Hopkinsville Library Walking Group Brings Community Together After COVID
Some Hopkinsvillians are reclaiming a sense of community after a difficult year by gathering at the local public library's weekly walking group.
Led by Hopkinsville-Christian County Public Library Director DeeAnna Sova, the group regularly meets to walk the Greenway Rail Trail, the citywide pedestrian walkway.
On a humid morning in mid-June, familiar faces and newcomers chatted with each other as library director DeeAnna Sova snapped a photo of the week’s participants
“We’ve had a lot of programs that we’ve spent money on and a lot of promotion and planning, and you just don’t have a lot of response,” Sova said. “And then, you have something like this that doesn’t require anything except being present and the willingness to want to get out and move.”
Sova said last spring, the library had planned a cardio-based exercise group that was canceled before it began due to the COVID-19 pandemic. This year, some of the library staff started meeting in the mornings to walk, and they soon decided to invite the public.
“The only incentive is just that you’re doing it with a group of people, and I think you have the opportunity to meet people that you wouldn’t have met otherwise,” Sova said. “And maybe to see parts of the trail that you don’t normally walk on.”
Sova said between five and 16 people show up for the weekly walk on Fridays, and the main reason people join is for camaraderie.
Freddie Wells is a regular attendee who discovered the walking group through social media. He joined because he knows Sova “does a lot of things for the community,” and he felt capable of working this particular program into his busy schedule.
“I’ve made some new friends,” Wells said. “And to me, that’s important, to meet people I’ve never met before. Then, you may walk at a faster pace one day, not so fast the next day, and it’s just beneficial health-wise. So it’s just good to get out and walk with these other folks from the community.”
David Aldridge typically participates with his wife, Julie, who wasn’t able to make it that Friday. Having met so many people during his time in the grocery business, he’s similarly drawn to the social benefits.
“When you walk by yourself, it seems like sometimes it takes a long time,” Aldridge said. “If you’re walking with people and talking to them, it makes the time go faster, and you’re probably not walking it any faster, but you’re not paying attention to how long you’re walking or where you’re walking.”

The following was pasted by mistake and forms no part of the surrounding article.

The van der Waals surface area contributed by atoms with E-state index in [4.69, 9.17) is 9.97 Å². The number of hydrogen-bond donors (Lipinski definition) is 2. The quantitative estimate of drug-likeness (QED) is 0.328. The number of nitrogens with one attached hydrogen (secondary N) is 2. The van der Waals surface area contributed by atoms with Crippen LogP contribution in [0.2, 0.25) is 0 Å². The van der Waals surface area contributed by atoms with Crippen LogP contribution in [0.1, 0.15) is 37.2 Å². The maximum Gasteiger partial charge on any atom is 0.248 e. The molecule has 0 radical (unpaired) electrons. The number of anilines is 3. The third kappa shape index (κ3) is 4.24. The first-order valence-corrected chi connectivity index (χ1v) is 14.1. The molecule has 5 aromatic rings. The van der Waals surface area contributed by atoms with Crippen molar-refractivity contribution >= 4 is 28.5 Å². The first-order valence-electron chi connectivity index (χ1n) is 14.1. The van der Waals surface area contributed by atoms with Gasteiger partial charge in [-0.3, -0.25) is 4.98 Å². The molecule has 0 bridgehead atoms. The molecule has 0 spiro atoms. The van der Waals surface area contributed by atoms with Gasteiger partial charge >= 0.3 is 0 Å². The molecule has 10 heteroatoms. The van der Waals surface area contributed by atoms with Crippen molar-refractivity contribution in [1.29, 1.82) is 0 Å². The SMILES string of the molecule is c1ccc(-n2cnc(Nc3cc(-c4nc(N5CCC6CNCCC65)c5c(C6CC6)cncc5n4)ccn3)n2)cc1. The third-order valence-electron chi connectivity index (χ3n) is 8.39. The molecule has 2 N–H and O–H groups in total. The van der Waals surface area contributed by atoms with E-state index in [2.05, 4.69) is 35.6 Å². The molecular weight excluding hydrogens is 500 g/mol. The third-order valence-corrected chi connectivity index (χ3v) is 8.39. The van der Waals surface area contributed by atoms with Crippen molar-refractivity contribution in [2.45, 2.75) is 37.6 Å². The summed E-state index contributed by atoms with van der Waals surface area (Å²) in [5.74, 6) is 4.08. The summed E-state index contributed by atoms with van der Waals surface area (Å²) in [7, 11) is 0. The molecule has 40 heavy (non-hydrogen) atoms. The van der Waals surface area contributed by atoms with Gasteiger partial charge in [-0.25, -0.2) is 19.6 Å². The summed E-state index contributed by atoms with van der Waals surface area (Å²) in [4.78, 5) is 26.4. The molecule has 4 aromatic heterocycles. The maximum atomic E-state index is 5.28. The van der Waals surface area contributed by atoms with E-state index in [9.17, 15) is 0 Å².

Mimi Royster attended the walking group for the first time with her children and came as a way to encourage herself to walk more often.
“I can talk to the other people, which I don’t know them,” Royster said. “But that would be the fun for me, to just talk to a different person.”
Blazing the Trail
The HCCPL walking group uses Hopkinsville’s Greenway Rail Trail, which includes 3.15 miles of abandoned railroad converted into pedestrian paths.
Sara Ruth said she enjoyed tagging along with the walking group for the first time on June 18, and she plans to come again in the future. This marked her second time seeing Greenway, which she said was controversial when it was first built.
“Cost, of course, was part of it,” Ruth said. “But I think it does bring the community together, just as the sidewalks have. People are getting out. We’re visiting. I didn’t know anybody but DeeAnna and the two girls I came with, and I’ve made a new friend today. I think it’s more a sense of community.”
HCCPL Director Sova said she enjoys the “excellent” condition of the sidewalks, the opportunities to see wildlife and the shaded nature of the path.
“It’s not just for people that exercise,” Sova said. “I use it a lot. I notice that the people that use it are using it as a thoroughfare to get from one place to the other. You see people in their work uniforms. You see people carrying Food Lion bags and dollar store bags.”
Spreading the Word
Each week, Sova livestreams a portion of the walk, often highlighting “guest walkers” representing organizations in the community.
“Good morning, this is DeAnna, and we are with our walking group,” Sova said to viewers at home as she traversed the path. “Look at this group of people out here, hard walking. We’ve got some newbies with us.”
The Corner Coffeehouse on Main Street offers a free coffee or $2 off any other drink to participants who stop by after their walk.
“[The library has] meant a great deal to us over the years,” said Amanda Hoff-McClure, co-owner of the Corner Coffeehouse. “And considering their proximity to our business, we considered [the promotion] kind of a helpful thing for them and for us to offer, both an incentive to their walk and an incentive for people to come here afterwards.”